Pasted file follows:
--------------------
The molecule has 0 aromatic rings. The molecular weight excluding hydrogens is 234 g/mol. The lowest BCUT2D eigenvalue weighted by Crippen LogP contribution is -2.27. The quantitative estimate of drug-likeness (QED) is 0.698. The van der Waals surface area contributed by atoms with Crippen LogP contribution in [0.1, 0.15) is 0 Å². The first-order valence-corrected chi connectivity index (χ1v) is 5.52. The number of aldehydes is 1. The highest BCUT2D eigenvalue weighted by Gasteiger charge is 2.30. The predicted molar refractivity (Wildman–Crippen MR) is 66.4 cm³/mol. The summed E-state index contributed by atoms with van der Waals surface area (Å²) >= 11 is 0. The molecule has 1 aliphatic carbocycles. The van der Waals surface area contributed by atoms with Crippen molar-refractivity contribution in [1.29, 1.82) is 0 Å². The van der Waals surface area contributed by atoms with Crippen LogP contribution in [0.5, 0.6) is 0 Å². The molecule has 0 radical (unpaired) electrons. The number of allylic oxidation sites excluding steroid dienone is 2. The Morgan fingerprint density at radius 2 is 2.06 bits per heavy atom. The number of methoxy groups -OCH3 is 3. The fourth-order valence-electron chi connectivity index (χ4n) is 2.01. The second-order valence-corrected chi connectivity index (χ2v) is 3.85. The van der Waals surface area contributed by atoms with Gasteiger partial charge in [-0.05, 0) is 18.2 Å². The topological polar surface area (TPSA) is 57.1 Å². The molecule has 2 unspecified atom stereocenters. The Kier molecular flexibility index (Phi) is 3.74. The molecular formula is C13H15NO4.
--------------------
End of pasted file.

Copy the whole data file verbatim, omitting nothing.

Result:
The molecule has 0 aromatic rings. The molecular weight excluding hydrogens is 234 g/mol. The lowest BCUT2D eigenvalue weighted by Crippen LogP contribution is -2.27. The quantitative estimate of drug-likeness (QED) is 0.698. The van der Waals surface area contributed by atoms with Crippen LogP contribution in [0.1, 0.15) is 0 Å². The first-order valence-corrected chi connectivity index (χ1v) is 5.52. The number of aldehydes is 1. The highest BCUT2D eigenvalue weighted by Gasteiger charge is 2.30. The predicted molar refractivity (Wildman–Crippen MR) is 66.4 cm³/mol. The summed E-state index contributed by atoms with van der Waals surface area (Å²) >= 11 is 0. The molecule has 1 aliphatic carbocycles. The van der Waals surface area contributed by atoms with Crippen molar-refractivity contribution in [1.29, 1.82) is 0 Å². The van der Waals surface area contributed by atoms with Crippen LogP contribution in [0.5, 0.6) is 0 Å². The molecule has 0 radical (unpaired) electrons. The number of allylic oxidation sites excluding steroid dienone is 2. The Morgan fingerprint density at radius 2 is 2.06 bits per heavy atom. The number of methoxy groups -OCH3 is 3. The fourth-order valence-electron chi connectivity index (χ4n) is 2.01. The second-order valence-corrected chi connectivity index (χ2v) is 3.85. The van der Waals surface area contributed by atoms with Gasteiger partial charge in [-0.05, 0) is 18.2 Å². The topological polar surface area (TPSA) is 57.1 Å². The molecule has 2 unspecified atom stereocenters. The Kier molecular flexibility index (Phi) is 3.74. The molecular formula is C13H15NO4.